Columbia, founded in 1978, operates a grain elevator at the Port of Portland's Marine Terminal 5, a sprawling industrial complex on North Lombard Street. On April 10, firefighters doused a blaze in one of the elevator's 125-foot silos.
Columbia supplies the terminal from a network of elevators and rail hubs across Washington, Montana and North Dakota. The company sends grain, pulses and oilseeds to Asia, East Africa, the Middle East, Europe and Latin America.
 
Louis Dreyfus Commodities
LD Commodities Inc. is a Netherlands-based arm of Louis Dreyfus Group, a French global conglomerate.
LD owns a Portland grain terminal on the Willamette River's east bank, north of the Steel Bridge. Some civic leaders have long lamented the structure for blocking Rose Quarter development.
LD, which employs more than 35,000 in 55 countries, also owns a Seattle terminal covered by the bargaining agreement.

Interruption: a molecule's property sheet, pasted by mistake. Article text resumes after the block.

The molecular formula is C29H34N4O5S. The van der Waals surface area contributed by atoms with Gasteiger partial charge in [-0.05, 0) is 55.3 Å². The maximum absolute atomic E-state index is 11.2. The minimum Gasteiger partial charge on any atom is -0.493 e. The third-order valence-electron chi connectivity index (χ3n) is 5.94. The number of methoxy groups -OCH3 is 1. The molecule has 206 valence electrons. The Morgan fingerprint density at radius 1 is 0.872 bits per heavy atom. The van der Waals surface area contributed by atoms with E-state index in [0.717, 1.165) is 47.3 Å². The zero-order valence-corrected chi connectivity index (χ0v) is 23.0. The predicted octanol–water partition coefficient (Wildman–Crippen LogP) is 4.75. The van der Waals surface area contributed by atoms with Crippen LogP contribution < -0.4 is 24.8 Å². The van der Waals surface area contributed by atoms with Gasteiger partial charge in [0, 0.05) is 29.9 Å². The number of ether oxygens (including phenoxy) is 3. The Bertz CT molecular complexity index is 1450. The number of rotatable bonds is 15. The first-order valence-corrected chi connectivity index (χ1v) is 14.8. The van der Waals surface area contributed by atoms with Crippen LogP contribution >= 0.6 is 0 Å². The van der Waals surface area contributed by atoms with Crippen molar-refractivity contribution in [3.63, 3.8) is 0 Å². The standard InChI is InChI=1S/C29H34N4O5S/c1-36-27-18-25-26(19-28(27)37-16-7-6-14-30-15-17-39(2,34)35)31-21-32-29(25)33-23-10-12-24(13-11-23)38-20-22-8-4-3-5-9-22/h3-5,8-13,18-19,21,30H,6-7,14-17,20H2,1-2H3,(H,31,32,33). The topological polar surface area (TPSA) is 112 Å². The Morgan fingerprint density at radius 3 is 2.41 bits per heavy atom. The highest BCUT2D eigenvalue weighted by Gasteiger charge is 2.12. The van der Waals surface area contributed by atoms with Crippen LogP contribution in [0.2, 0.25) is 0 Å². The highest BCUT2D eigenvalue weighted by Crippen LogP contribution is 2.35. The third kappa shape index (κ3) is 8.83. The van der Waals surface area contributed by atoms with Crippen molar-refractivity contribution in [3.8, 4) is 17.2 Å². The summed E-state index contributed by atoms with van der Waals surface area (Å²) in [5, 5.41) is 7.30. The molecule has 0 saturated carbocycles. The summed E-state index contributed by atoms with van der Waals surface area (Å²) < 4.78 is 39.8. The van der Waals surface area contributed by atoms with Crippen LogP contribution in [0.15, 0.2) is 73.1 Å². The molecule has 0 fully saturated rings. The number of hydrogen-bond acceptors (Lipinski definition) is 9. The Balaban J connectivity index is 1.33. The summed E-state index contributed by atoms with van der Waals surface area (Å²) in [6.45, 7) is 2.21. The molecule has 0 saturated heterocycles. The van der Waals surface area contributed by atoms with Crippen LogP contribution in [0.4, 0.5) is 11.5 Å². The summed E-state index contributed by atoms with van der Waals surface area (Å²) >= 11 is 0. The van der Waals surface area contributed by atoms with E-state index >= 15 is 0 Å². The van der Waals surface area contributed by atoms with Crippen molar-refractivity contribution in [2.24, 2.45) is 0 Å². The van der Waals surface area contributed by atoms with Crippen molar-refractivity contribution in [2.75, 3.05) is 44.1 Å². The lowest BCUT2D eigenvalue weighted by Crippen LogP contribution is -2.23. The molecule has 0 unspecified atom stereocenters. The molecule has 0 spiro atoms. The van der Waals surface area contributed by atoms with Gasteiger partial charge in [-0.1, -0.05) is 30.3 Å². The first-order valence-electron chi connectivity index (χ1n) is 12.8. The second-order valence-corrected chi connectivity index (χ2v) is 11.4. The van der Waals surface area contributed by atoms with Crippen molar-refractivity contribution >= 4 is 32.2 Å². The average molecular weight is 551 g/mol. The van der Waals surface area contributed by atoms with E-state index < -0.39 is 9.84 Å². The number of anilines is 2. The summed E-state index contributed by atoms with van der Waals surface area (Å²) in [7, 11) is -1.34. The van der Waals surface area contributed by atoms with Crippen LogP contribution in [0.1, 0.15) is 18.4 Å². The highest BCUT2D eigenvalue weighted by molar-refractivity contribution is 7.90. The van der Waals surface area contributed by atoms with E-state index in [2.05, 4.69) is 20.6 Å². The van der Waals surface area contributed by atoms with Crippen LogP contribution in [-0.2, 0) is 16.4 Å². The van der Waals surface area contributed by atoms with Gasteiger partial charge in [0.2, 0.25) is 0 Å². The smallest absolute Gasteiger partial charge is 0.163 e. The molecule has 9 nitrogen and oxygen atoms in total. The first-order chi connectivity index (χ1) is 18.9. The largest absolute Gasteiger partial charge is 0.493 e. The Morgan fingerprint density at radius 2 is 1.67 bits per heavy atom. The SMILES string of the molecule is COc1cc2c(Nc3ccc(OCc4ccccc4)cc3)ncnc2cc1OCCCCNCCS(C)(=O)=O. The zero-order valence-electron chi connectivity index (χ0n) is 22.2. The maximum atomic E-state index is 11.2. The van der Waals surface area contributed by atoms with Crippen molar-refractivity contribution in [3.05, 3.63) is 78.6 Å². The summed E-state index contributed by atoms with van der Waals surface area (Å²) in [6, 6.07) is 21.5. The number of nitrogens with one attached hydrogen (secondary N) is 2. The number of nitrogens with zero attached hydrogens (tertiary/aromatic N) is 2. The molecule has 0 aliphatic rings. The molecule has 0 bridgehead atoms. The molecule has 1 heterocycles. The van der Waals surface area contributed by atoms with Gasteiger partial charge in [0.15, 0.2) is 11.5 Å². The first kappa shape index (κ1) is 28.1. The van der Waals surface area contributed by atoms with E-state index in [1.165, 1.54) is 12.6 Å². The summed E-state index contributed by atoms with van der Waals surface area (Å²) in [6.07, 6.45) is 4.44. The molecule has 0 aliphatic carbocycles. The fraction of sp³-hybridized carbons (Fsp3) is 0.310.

Temco
Temco is a 50-50 joint venture between Cargill, an agricultural and industrial giant, and CHS Inc., a grains, food and energy company merged from numerous farmer-owned cooperatives.
The venture operates two terminals included in the current talks: the Cargill Irving Elevator, on the east bank of the Willamette River north of the Broadway Bridge, and a Tacoma facility. It also owns a terminal in Kalama, Wash., not covered by the bargaining agreement.
 
United Grain Corp.
United Grain is part of Mitsui & Co. Inc., another giant Japanese trading company.
The company bills its terminal in Vancouver as the largest elevator on the West Coast. Built in 1935, the terminal was expanded this year to hold as much as 202,000 tons of corn and soybeans in silos up to 20 stories high.
The $72 million expansion enables United Grain to export as much as 5 million tons a year from the Port of Vancouver. A recent deepening of the Columbia River shipping channel allows bigger ships to call on the port, transporting grains consumed by Asia's expanding middle class.
Cargill, founded in 1865, employs 142,000 in 66 countries.



Thanks to Michael Munk for this information: